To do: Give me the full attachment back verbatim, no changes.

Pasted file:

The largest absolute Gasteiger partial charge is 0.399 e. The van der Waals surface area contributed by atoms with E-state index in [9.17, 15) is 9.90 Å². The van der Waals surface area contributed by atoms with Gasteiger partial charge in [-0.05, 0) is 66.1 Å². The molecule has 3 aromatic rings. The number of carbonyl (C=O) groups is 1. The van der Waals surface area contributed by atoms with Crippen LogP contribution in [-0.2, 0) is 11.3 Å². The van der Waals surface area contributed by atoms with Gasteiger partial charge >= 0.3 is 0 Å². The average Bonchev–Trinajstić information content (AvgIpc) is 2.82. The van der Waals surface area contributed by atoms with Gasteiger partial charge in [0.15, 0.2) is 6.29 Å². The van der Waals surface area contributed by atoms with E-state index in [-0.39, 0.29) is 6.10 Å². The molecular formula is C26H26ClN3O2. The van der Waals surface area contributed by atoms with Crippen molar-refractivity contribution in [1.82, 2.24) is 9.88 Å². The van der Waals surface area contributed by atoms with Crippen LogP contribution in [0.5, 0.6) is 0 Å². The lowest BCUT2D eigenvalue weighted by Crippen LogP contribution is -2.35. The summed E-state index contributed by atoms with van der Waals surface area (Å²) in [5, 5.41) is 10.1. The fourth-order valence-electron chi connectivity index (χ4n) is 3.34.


The largest absolute Gasteiger partial charge is 0.399 e. The van der Waals surface area contributed by atoms with E-state index in [9.17, 15) is 9.90 Å². The van der Waals surface area contributed by atoms with Gasteiger partial charge in [-0.05, 0) is 66.1 Å². The molecule has 3 aromatic rings. The number of carbonyl (C=O) groups is 1. The van der Waals surface area contributed by atoms with Crippen LogP contribution in [-0.2, 0) is 11.3 Å². The van der Waals surface area contributed by atoms with Gasteiger partial charge >= 0.3 is 0 Å². The average Bonchev–Trinajstić information content (AvgIpc) is 2.82. The van der Waals surface area contributed by atoms with Gasteiger partial charge in [0.15, 0.2) is 6.29 Å². The van der Waals surface area contributed by atoms with E-state index in [-0.39, 0.29) is 6.10 Å². The molecular formula is C26H26ClN3O2. The van der Waals surface area contributed by atoms with Crippen molar-refractivity contribution in [1.82, 2.24) is 9.88 Å². The van der Waals surface area contributed by atoms with Crippen LogP contribution in [0.5, 0.6) is 0 Å². The lowest BCUT2D eigenvalue weighted by Crippen LogP contribution is -2.35. The summed E-state index contributed by atoms with van der Waals surface area (Å²) in [5, 5.41) is 10.1. The fourth-order valence-electron chi connectivity index (χ4n) is 3.34.